COLUMBIA — Two more wild deer tested positive for chronic wasting disease, according to a news release from the Missouri Department of Conservation.
A total of five wild deer have tested positive for the syndrome in Missouri. Missouri’s first two infected wild bucks were killed during the 2011 hunting season within two miles of the Heartland Wildlife Ranch in northwestern Macon County, where infected captive deer were previously identified.
The disease lethally affects game such as elk, moose and deer.
The first two afflicted wild bucks prompted the conservation department to gather 656 tissue samples from a 163-square-mile area surrounding the infected private hunting ranch in Macon County. From those samples, the department identified three additional wild deer infections — two adult doe and one adult buck, according to a conservation department news release.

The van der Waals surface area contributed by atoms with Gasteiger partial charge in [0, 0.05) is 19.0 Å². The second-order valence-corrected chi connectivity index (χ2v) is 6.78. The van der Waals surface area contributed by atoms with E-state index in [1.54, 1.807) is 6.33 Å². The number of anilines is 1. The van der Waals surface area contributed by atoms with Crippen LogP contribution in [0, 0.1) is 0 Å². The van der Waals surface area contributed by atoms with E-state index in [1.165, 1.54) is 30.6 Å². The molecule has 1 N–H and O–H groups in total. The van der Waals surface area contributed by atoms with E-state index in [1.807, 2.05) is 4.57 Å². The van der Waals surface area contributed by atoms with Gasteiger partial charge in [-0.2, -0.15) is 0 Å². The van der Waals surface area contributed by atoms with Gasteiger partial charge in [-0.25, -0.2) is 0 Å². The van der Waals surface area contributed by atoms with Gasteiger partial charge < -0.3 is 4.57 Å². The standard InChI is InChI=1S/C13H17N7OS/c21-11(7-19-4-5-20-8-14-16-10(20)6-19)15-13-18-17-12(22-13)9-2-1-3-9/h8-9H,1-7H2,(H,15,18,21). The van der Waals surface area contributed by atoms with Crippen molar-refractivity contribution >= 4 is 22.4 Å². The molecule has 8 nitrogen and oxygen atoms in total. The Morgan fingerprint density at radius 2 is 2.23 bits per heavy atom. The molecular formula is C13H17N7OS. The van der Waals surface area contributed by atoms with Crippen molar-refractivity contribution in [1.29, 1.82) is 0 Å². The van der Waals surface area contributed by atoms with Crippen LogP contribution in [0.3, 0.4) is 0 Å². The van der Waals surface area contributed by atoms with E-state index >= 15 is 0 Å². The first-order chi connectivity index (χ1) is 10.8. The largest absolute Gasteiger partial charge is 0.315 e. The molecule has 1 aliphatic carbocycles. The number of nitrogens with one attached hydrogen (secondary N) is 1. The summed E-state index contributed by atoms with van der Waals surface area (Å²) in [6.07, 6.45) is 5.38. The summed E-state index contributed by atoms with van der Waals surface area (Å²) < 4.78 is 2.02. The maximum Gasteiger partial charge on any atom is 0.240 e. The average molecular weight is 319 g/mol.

All five infected wild white-tailed deer were killed within two miles of the Macon County ranch, according to the department. Since 2002, the department has conducted more than 34,000 tests for the disease.
In *February 2010, captive deer tested positive for the disease in another Heartland Wildlife Ranch in Linn County under the same owner.
The Macon County Ranch is undergoing depopulation as a result of having infected captive deer, according to department. All captive game in the ranch are being killed.
The department is continuing to analyze the new results, consult experts and work with other states where the disease is present, according to the release.